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A Great Idea? Or A Dud?
The 2022 Federal Budget proposed a new savings account called the First Home Savings Account (FHSA) scheduled to be implemented in 2023. As currently presented, the FHSA is an alternative to the Home Buyers Plan (HBP) as the FHSA and HBP cannot be used for the same home purchase. Overall, the main benefit of the FHSA is to provide another tool to save towards the purchase of a home as well as providing additional tax benefits by reducing taxable income. So, assuming both will be available in 2023 which is the better choice?
For both the FHSA and the HBP you must:
In the saving phase the FHSA functions similarly to an RRSP by reducing the contributor’s taxable income. To examine this savings phase let’s look at two examples of people wanting to buy a home in 5 years or more.
Person 1: Bonnie, a full-time university student, works part-time making $20k per year.
Person 2: Brian, a young professional making $120k per year
As you can see from the above examples the person that would benefit from the FHSA the most is the person who, based on income, needs the least amount of help getting into the housing market. Of the pool of those eligible to take advantage of these strategies, I’m betting the majority look more like Person 1 than Person 2.
In the payout stage, the FHSA has the clear advantage since the funds will be received tax free and do not need to be paid back. Plus, the balance in the FHSA account will have the opportunity to grow and exceed the current withdrawal limit of the HBP of $35k. The inflexibility of the contribution maximums and absence of carry over room in the FHSA make it harder for the average saver to take full advantage. However, if it’s time to make that first home purchase and there are more funds available in RRSP making the HBP more attractive, then unused FHSA funds can be transferred to an RRSP. So, it can’t hurt to make the FHSA contributions.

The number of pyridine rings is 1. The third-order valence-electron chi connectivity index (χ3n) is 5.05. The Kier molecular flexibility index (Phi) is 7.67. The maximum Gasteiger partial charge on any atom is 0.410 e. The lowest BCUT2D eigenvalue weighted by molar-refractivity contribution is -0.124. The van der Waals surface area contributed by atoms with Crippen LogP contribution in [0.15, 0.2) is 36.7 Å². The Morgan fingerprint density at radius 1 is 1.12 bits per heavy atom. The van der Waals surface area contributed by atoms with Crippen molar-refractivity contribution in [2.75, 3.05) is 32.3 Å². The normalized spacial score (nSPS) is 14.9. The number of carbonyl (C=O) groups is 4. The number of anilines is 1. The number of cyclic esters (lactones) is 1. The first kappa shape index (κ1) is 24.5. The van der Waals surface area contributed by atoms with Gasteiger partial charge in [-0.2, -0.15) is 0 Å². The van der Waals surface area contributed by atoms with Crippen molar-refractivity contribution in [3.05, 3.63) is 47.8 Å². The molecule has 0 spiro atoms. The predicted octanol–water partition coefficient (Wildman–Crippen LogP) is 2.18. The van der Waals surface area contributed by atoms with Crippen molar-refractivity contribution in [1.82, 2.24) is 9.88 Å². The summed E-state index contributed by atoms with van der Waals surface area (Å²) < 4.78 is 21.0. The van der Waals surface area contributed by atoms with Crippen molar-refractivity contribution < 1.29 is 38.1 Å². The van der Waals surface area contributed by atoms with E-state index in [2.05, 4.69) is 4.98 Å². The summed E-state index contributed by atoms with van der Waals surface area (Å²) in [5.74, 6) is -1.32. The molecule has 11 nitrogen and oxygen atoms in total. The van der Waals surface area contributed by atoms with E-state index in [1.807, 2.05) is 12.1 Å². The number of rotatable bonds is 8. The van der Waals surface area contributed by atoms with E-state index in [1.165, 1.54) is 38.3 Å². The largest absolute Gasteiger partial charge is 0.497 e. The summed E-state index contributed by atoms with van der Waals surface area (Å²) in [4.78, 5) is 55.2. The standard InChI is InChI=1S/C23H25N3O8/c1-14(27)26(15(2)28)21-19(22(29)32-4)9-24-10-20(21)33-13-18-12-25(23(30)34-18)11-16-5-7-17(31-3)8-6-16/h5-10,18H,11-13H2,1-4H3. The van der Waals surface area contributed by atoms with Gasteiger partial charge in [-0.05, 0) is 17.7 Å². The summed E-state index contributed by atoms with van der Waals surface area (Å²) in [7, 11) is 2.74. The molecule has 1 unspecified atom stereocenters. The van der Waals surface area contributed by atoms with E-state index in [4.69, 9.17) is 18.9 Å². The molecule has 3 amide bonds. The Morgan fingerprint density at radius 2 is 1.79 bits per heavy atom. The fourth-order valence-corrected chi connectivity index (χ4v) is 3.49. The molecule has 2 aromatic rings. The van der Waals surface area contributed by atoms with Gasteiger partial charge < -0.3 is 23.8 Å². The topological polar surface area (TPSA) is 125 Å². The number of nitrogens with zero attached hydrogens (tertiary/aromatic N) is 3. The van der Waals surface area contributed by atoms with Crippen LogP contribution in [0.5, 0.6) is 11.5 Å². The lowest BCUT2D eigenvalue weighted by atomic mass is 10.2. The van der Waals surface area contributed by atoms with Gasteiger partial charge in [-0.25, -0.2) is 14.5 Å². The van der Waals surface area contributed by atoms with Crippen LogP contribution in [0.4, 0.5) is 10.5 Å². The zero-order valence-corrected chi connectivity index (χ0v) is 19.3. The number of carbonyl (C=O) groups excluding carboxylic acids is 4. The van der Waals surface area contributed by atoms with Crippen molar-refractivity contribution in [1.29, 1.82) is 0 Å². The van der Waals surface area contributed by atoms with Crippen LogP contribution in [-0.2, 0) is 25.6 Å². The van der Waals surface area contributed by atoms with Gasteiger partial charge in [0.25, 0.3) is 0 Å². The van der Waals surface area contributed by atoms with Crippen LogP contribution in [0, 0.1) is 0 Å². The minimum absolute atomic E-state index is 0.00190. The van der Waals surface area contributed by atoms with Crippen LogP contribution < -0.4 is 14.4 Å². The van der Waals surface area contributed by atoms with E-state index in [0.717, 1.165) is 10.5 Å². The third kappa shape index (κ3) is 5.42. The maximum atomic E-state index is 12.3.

It should be noted that the intention of the FHSA by the federal government is to address the increasing problem of housing affordability. While the FHSA may be a useful savings tool, it is unlikely to make any significant impact on housing prices. The people most negatively impacted by rising house prices may struggle to save an extra $8,000 annually to contribute to the FHSA to take full advantage of the tax benefits. It is unclear how many more people will be able to enter the market due the FHSA. More buyers in the housing market could put upward pressure on housing prices in already expensive markets such as Vancouver and Toronto.
So, will the First Home Savings Account make it easier for first time home buyers to get into the market? The jury is still out. Will the FHSA offer more financial planning opportunities for those eligible? Absolutely.
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